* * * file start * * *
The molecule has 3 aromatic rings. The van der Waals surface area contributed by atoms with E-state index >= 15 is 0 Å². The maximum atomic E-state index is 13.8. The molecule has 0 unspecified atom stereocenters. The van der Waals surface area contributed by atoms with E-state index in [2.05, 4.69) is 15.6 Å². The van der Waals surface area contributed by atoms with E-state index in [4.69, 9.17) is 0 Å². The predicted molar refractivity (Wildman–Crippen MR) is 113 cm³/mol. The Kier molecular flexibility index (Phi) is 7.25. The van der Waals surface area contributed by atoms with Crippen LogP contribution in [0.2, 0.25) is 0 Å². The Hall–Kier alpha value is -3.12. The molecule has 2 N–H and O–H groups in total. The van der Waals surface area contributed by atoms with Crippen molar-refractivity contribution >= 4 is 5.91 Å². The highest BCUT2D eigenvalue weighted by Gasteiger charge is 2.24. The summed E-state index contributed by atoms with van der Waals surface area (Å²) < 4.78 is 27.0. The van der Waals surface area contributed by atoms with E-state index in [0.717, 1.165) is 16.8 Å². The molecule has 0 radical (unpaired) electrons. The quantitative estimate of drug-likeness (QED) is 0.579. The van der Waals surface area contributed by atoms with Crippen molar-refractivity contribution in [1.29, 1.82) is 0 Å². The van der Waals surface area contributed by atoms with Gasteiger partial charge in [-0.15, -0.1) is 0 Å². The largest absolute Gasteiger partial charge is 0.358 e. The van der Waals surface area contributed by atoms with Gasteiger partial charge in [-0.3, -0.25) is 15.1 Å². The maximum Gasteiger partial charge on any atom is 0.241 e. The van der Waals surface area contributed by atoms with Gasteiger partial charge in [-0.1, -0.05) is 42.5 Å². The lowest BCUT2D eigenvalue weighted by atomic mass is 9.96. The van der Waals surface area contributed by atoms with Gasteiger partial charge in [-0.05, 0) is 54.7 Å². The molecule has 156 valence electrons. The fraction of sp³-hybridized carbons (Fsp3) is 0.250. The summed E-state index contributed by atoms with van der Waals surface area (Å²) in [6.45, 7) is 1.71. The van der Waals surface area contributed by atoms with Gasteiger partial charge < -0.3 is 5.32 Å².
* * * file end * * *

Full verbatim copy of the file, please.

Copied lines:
The molecule has 3 aromatic rings. The van der Waals surface area contributed by atoms with E-state index >= 15 is 0 Å². The maximum atomic E-state index is 13.8. The molecule has 0 unspecified atom stereocenters. The van der Waals surface area contributed by atoms with E-state index in [2.05, 4.69) is 15.6 Å². The van der Waals surface area contributed by atoms with E-state index in [4.69, 9.17) is 0 Å². The predicted molar refractivity (Wildman–Crippen MR) is 113 cm³/mol. The Kier molecular flexibility index (Phi) is 7.25. The van der Waals surface area contributed by atoms with Crippen LogP contribution in [0.2, 0.25) is 0 Å². The Hall–Kier alpha value is -3.12. The molecule has 2 N–H and O–H groups in total. The van der Waals surface area contributed by atoms with Crippen molar-refractivity contribution >= 4 is 5.91 Å². The highest BCUT2D eigenvalue weighted by Gasteiger charge is 2.24. The summed E-state index contributed by atoms with van der Waals surface area (Å²) < 4.78 is 27.0. The van der Waals surface area contributed by atoms with E-state index in [0.717, 1.165) is 16.8 Å². The molecule has 0 radical (unpaired) electrons. The quantitative estimate of drug-likeness (QED) is 0.579. The van der Waals surface area contributed by atoms with Crippen molar-refractivity contribution in [1.29, 1.82) is 0 Å². The van der Waals surface area contributed by atoms with Gasteiger partial charge in [-0.15, -0.1) is 0 Å². The largest absolute Gasteiger partial charge is 0.358 e. The van der Waals surface area contributed by atoms with Gasteiger partial charge in [-0.3, -0.25) is 15.1 Å². The maximum Gasteiger partial charge on any atom is 0.241 e. The van der Waals surface area contributed by atoms with Gasteiger partial charge in [-0.1, -0.05) is 42.5 Å². The lowest BCUT2D eigenvalue weighted by atomic mass is 9.96. The van der Waals surface area contributed by atoms with Gasteiger partial charge in [-0.05, 0) is 54.7 Å². The molecule has 156 valence electrons. The fraction of sp³-hybridized carbons (Fsp3) is 0.250. The summed E-state index contributed by atoms with van der Waals surface area (Å²) in [6.45, 7) is 1.71. The van der Waals surface area contributed by atoms with Gasteiger partial charge < -0.3 is 5.32 Å².